Our Grade 3 (UK Year 4) language arts programme is centred around Brave Writer’s The Arrow.
We love how The Arrow exposes us to new literature and inspires us to use language in new and exciting ways. I say “us” because part of the Brave Writer philosophy is that parents learn alongside their kids – I probably get as much out of The Arrow as Cordie does!
Our language arts goals are for Cordie (9):
- to enjoy using language to express herself
- to improve her written communication skills so as to enhance her self-expression
- to appreciate great literature, and
- to learn in a fun way how to spell accurately and use good grammar
This term we looked at the “hero’s journey” plot structure as we read the fantasy story Where the Mountain Meets the Moon. We also enjoyed Frindle, a funny and thought-provoking story about a ten year old boy who makes up a word.
Copywork and Dictation
Each Arrow contains four passages from the month’s book to be used for copywork and dictation. These simple practices help teach punctuation, grammar and spelling and and introduce concepts like paragraph indentation and how to write dialogue.
In my heart I know that The Arrow probably provides all the grammar practice Cordie needs. But sometimes I get to wondering why, then, do schools and most homeschool curricula spend so long teaching the mechanics of grammar? My compromise was to look for a grammar book that Cordie would enjoy using independently.
Nelson Grammar is an old school book that was donated by emigrating friends. Cordie loves it. Each unit is nicely set out over a double page spread. Cordie’s using Pupil Book 4 which is apparently for Year 6 (Grade 5) students. You can preview the inside of each book at Google Books if you’re not sure which level would best suit your child.
Our shelves also contain a number of spelling books collected over the years. We selected CGP KS2 Spelling (Book 3) because Cordie can work through it independently and the wordlists were pitched at about the right level.
Each list of 23 words is designed to be read, copied, then covered and written again, and finally clues are given for each word so that the student can test herself.
In theory Cordie learns one wordlist a week; in practice she doesn’t do it that often. I don’t insist – I’m not convinced spelling programmes are the best way to learn to spell. But I like knowing that one is available to Cordie should the mood take her!
Language Arts Websites
There’s lots of practice available on subscription websites like Grid Club, Education City and Study Ladder, and free websites like BBC Bitesize. These sites make learning good English so much fun – incomparable with the mind-numbing reading comprehensions I endured at primary school!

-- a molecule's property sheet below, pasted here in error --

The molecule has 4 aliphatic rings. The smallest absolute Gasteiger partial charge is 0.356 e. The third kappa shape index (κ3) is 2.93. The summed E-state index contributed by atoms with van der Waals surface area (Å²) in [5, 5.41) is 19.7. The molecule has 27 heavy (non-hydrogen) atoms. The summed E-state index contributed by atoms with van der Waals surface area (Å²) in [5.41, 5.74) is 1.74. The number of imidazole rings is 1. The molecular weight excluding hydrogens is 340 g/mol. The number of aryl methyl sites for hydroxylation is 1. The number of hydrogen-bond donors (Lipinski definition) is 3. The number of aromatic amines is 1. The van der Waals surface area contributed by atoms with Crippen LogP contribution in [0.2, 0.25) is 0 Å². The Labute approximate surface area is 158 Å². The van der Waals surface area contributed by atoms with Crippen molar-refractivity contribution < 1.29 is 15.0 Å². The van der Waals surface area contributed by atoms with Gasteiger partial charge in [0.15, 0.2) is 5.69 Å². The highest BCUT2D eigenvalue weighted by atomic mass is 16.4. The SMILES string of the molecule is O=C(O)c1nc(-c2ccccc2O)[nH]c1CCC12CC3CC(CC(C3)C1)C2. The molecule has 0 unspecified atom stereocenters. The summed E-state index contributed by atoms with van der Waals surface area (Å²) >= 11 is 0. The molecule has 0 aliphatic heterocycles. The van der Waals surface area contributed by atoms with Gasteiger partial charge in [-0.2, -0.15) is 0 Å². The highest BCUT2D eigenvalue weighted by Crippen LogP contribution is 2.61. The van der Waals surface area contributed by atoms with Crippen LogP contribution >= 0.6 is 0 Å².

Last term we celebrated poetry tea every Monday afternoon with local homeschooling friends. Sadly our friends have now moved to the other end of the country, but the poetry tea habit is firmly in place and we have several other friends keen to join us. We even held poetry tea with Daddy over the Christmas break!
I never set Cordie writing assignments other than those we work on together using The Arrow, but she writes spontaneously and often – comic strips, a diary, recipes, stories, songs, letters and poems and posters (usually aimed at her brother).
She also from time to time writes “mini essays” (her description) about aspects of her project work, like this one about electrons.
When we have time, Cordie creates history notebook pages. I like the way notebooking helps organise thoughts on a topic. It also develops planning and organisational skills which will be increasingly used later on.
Finally, Cordie is going to be having a few creative writing sessions with a home-educating mum friend who is also a homeschool tutor, an arrangement which came out of a casual conversation between us. Cordie loves the idea.
I think it will be a great opportunity for her to have the benefit of someone else’s perspective and will add some positive accountability to inspire her to write.
Of course, no language arts curriculum would be complete without a mention of reading. Luckily, this requires very little planning in Cordie’s case as she reads (or listens to) everything book can find. (I have to warn her off certain books in our shared Audible account. I’m not sure she’s quite ready for Stephen Fry’s autobiography!)
Recent family car-listens have been The Adventures of Tom Sawyer and Huckleberry Finn, and Gerald Durrell’s wonderful My Family and Other Animals (part of his Corfu trilogy). We’re just starting on the Narnia series which Jasper (7) hasn’t read – Cordie made me read them to her back-to-back a few years ago, but we’re both more than happy to re-experience C.S. Lewis’s magical fantasies.